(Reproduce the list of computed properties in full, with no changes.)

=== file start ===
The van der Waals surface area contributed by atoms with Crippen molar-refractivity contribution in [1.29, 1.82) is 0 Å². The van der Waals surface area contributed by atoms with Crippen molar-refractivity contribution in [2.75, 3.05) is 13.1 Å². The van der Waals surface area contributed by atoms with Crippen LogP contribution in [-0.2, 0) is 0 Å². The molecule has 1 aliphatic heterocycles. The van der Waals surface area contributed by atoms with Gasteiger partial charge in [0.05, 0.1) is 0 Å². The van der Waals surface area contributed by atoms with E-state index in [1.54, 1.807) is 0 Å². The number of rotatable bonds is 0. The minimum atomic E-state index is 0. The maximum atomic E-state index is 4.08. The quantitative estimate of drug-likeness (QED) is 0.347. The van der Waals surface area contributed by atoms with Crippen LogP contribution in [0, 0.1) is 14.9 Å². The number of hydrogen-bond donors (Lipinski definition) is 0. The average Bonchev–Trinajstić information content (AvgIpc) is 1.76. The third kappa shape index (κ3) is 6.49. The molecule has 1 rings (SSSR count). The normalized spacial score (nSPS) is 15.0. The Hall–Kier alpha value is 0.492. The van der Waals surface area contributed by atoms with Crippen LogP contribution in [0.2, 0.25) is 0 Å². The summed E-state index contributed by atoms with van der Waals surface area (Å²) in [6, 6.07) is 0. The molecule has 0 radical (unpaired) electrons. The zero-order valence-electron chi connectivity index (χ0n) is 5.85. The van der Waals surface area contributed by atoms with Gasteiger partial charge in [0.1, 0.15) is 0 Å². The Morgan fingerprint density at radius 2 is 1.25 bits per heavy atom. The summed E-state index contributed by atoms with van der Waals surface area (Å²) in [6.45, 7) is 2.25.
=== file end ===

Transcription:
The van der Waals surface area contributed by atoms with Crippen molar-refractivity contribution in [1.29, 1.82) is 0 Å². The van der Waals surface area contributed by atoms with Crippen molar-refractivity contribution in [2.75, 3.05) is 13.1 Å². The van der Waals surface area contributed by atoms with Crippen LogP contribution in [-0.2, 0) is 0 Å². The molecule has 1 aliphatic heterocycles. The van der Waals surface area contributed by atoms with Gasteiger partial charge in [0.05, 0.1) is 0 Å². The van der Waals surface area contributed by atoms with E-state index in [1.54, 1.807) is 0 Å². The number of rotatable bonds is 0. The minimum atomic E-state index is 0. The maximum atomic E-state index is 4.08. The quantitative estimate of drug-likeness (QED) is 0.347. The van der Waals surface area contributed by atoms with Crippen LogP contribution in [0, 0.1) is 14.9 Å². The number of hydrogen-bond donors (Lipinski definition) is 0. The average Bonchev–Trinajstić information content (AvgIpc) is 1.76. The third kappa shape index (κ3) is 6.49. The molecule has 1 rings (SSSR count). The normalized spacial score (nSPS) is 15.0. The Hall–Kier alpha value is 0.492. The van der Waals surface area contributed by atoms with Crippen LogP contribution in [0.2, 0.25) is 0 Å². The summed E-state index contributed by atoms with van der Waals surface area (Å²) in [6, 6.07) is 0. The molecule has 0 radical (unpaired) electrons. The zero-order valence-electron chi connectivity index (χ0n) is 5.85. The van der Waals surface area contributed by atoms with Gasteiger partial charge in [0.1, 0.15) is 0 Å². The Morgan fingerprint density at radius 2 is 1.25 bits per heavy atom. The summed E-state index contributed by atoms with van der Waals surface area (Å²) in [6.45, 7) is 2.25.